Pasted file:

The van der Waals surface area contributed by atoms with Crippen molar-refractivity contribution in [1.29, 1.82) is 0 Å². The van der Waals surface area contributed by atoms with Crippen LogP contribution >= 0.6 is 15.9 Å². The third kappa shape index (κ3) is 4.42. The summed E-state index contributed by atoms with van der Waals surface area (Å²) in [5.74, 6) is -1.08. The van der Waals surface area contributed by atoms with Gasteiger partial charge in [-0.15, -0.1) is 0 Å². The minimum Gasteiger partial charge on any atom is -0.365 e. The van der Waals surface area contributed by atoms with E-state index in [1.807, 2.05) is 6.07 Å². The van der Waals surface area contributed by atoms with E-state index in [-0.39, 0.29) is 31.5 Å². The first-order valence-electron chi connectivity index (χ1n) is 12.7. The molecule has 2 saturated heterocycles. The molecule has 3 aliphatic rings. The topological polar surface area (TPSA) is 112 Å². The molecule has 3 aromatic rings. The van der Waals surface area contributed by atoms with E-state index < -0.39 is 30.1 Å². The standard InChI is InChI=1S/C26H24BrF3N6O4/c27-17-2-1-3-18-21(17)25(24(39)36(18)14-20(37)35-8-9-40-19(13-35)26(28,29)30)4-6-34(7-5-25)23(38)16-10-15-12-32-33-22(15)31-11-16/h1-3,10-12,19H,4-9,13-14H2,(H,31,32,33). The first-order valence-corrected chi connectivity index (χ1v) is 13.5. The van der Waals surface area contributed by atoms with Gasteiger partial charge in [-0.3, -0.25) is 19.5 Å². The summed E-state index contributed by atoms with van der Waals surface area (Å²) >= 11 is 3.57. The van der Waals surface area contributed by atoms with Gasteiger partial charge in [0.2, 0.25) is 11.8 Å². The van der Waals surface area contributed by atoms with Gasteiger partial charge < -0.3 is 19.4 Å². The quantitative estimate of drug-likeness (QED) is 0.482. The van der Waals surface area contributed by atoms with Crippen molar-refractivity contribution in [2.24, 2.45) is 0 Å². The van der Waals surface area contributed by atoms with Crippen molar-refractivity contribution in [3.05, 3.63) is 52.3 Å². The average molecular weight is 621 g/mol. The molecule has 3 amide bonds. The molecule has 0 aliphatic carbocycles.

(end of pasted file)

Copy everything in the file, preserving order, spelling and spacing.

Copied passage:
The van der Waals surface area contributed by atoms with Crippen molar-refractivity contribution in [1.29, 1.82) is 0 Å². The van der Waals surface area contributed by atoms with Crippen LogP contribution >= 0.6 is 15.9 Å². The third kappa shape index (κ3) is 4.42. The summed E-state index contributed by atoms with van der Waals surface area (Å²) in [5.74, 6) is -1.08. The van der Waals surface area contributed by atoms with Gasteiger partial charge in [-0.15, -0.1) is 0 Å². The minimum Gasteiger partial charge on any atom is -0.365 e. The van der Waals surface area contributed by atoms with E-state index in [1.807, 2.05) is 6.07 Å². The van der Waals surface area contributed by atoms with E-state index in [-0.39, 0.29) is 31.5 Å². The first-order valence-electron chi connectivity index (χ1n) is 12.7. The molecule has 2 saturated heterocycles. The molecule has 3 aliphatic rings. The topological polar surface area (TPSA) is 112 Å². The molecule has 3 aromatic rings. The van der Waals surface area contributed by atoms with E-state index < -0.39 is 30.1 Å². The standard InChI is InChI=1S/C26H24BrF3N6O4/c27-17-2-1-3-18-21(17)25(24(39)36(18)14-20(37)35-8-9-40-19(13-35)26(28,29)30)4-6-34(7-5-25)23(38)16-10-15-12-32-33-22(15)31-11-16/h1-3,10-12,19H,4-9,13-14H2,(H,31,32,33). The first-order valence-corrected chi connectivity index (χ1v) is 13.5. The van der Waals surface area contributed by atoms with Gasteiger partial charge in [-0.3, -0.25) is 19.5 Å². The summed E-state index contributed by atoms with van der Waals surface area (Å²) >= 11 is 3.57. The van der Waals surface area contributed by atoms with Gasteiger partial charge in [0.2, 0.25) is 11.8 Å². The van der Waals surface area contributed by atoms with Gasteiger partial charge < -0.3 is 19.4 Å². The quantitative estimate of drug-likeness (QED) is 0.482. The van der Waals surface area contributed by atoms with Crippen molar-refractivity contribution in [2.24, 2.45) is 0 Å². The van der Waals surface area contributed by atoms with Crippen molar-refractivity contribution in [3.05, 3.63) is 52.3 Å². The average molecular weight is 621 g/mol. The molecule has 3 amide bonds. The molecule has 0 aliphatic carbocycles.